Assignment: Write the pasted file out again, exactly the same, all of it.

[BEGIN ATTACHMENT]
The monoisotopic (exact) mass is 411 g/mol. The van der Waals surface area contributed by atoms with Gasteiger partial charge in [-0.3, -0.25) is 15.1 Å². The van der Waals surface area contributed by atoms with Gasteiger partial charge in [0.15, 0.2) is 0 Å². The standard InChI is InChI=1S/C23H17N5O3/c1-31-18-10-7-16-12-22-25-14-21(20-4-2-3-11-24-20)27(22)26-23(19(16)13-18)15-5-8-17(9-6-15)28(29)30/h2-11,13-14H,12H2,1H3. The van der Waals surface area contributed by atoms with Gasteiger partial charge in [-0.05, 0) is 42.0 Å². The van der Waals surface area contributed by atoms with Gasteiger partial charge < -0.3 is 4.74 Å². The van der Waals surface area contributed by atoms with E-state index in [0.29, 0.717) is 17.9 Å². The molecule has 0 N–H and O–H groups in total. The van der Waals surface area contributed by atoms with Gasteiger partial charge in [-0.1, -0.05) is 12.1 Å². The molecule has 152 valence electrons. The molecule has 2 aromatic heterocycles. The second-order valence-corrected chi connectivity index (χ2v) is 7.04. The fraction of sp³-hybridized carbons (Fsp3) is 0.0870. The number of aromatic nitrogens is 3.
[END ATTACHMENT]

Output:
The monoisotopic (exact) mass is 411 g/mol. The van der Waals surface area contributed by atoms with Gasteiger partial charge in [-0.3, -0.25) is 15.1 Å². The van der Waals surface area contributed by atoms with Gasteiger partial charge in [0.15, 0.2) is 0 Å². The standard InChI is InChI=1S/C23H17N5O3/c1-31-18-10-7-16-12-22-25-14-21(20-4-2-3-11-24-20)27(22)26-23(19(16)13-18)15-5-8-17(9-6-15)28(29)30/h2-11,13-14H,12H2,1H3. The van der Waals surface area contributed by atoms with Gasteiger partial charge in [-0.05, 0) is 42.0 Å². The van der Waals surface area contributed by atoms with Gasteiger partial charge < -0.3 is 4.74 Å². The van der Waals surface area contributed by atoms with E-state index in [0.29, 0.717) is 17.9 Å². The molecule has 0 N–H and O–H groups in total. The van der Waals surface area contributed by atoms with Gasteiger partial charge in [-0.1, -0.05) is 12.1 Å². The molecule has 152 valence electrons. The molecule has 2 aromatic heterocycles. The second-order valence-corrected chi connectivity index (χ2v) is 7.04. The fraction of sp³-hybridized carbons (Fsp3) is 0.0870. The number of aromatic nitrogens is 3.